It's one of the largest and most talked about tattoo festivals in the country, and it kicks off right here in Amarillo.
The 2014 Ink Life Tour brought hundreds of people to the civic center this weekend, to get inked.
An owner of the tour tells us every year they bring more than 250 artists from all over the world.
As far as where the tour kicks off he says, there's no question about it.
George Galindo says, "it's like coming home every year. I love Amarillo and that's why we always kick off in Amarillo every year."
Artist Amy Nicoletto says, "I always have such a great time and their response is overwhelming every time i've done this tour so, it's pretty much a no brainer for me and I love Amarillo. It's awesome here."
But, if tattoos aren't your thing, there was still plenty to do.
Galindo says, "we've got some really good vendors from all over the country, clothing, body jewelry, we've got a sideshow and a magic show for the kids."
February 16 was the final day of the three day event, and some lucky folks got to walk away with some free, fresh ink.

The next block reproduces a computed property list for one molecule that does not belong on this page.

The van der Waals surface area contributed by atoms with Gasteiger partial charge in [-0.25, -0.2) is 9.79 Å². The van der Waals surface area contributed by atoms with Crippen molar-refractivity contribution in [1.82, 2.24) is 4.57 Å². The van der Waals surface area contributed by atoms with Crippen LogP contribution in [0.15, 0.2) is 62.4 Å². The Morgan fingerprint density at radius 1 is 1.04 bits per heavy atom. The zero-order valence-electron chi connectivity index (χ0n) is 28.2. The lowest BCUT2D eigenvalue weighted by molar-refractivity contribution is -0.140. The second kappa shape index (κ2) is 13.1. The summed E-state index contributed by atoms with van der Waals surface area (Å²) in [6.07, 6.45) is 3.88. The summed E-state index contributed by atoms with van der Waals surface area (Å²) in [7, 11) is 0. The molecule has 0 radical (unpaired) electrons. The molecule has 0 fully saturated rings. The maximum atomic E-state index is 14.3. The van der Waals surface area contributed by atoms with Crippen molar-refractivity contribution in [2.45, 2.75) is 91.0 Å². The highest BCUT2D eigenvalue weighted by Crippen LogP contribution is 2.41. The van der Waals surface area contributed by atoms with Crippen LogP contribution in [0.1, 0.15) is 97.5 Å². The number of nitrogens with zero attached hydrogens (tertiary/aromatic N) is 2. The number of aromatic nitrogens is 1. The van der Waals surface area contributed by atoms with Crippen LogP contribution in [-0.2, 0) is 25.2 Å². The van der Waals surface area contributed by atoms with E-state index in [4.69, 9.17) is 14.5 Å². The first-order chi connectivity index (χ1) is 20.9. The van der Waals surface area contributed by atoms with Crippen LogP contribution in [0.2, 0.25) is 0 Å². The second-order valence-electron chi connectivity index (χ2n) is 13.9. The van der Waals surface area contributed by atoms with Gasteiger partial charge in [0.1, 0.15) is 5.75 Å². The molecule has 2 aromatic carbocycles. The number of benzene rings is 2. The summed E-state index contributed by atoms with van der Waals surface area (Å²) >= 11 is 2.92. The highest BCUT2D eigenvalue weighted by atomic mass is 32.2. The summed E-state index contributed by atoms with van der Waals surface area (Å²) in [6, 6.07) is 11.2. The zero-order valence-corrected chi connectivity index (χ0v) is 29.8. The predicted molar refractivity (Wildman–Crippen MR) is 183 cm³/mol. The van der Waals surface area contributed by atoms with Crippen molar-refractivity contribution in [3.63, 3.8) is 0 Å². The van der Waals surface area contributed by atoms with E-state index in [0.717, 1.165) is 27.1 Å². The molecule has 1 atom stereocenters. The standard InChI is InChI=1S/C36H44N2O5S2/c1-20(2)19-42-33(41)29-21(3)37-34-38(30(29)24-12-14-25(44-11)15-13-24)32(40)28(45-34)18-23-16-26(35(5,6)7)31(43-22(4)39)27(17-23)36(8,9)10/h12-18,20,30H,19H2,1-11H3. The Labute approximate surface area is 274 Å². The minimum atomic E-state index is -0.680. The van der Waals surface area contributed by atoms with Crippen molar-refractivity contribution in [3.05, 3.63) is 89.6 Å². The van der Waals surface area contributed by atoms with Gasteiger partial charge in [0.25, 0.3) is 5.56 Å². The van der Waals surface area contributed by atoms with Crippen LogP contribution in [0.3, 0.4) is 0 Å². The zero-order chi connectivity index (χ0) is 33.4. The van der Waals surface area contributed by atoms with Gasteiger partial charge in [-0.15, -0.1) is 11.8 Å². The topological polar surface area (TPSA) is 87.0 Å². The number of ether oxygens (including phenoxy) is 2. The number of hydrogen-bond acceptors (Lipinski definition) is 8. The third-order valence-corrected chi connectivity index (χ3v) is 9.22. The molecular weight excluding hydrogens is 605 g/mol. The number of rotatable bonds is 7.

"We do free tattoo giveaways. Usually we chose about 16-20 people to get a free tattoo on Sunday," says Galindo.
There were also some awards to give away for best chest piece, best back piece, and best arm sleeve, just to name a few.
We asked Nicoletto what makes a tattoo the best.
"You know what, it's all in the tattooer, as long as it's clean, it's done well, it's got a good composition, it's not any one particular thing it's just how it's executed to me," she tells us.
Galindo says the tour grows every year.
He says more folks this year headed to the civic center to get inked up than ever before.
"We love coming every year. It's an annual stop that we look forward to and we're already planning for next year."
Galindo says the ink life tour will be making 9 stops this year.
They'll be heading to other Texas towns, Oklahoma. and then heading over to the east coast.
The tour had quite an impact on our local economy.
Besides enjoying a lot of the great Texas panhandle entrees, he says they filled up about one hundred rooms at an Amarillo hotel.
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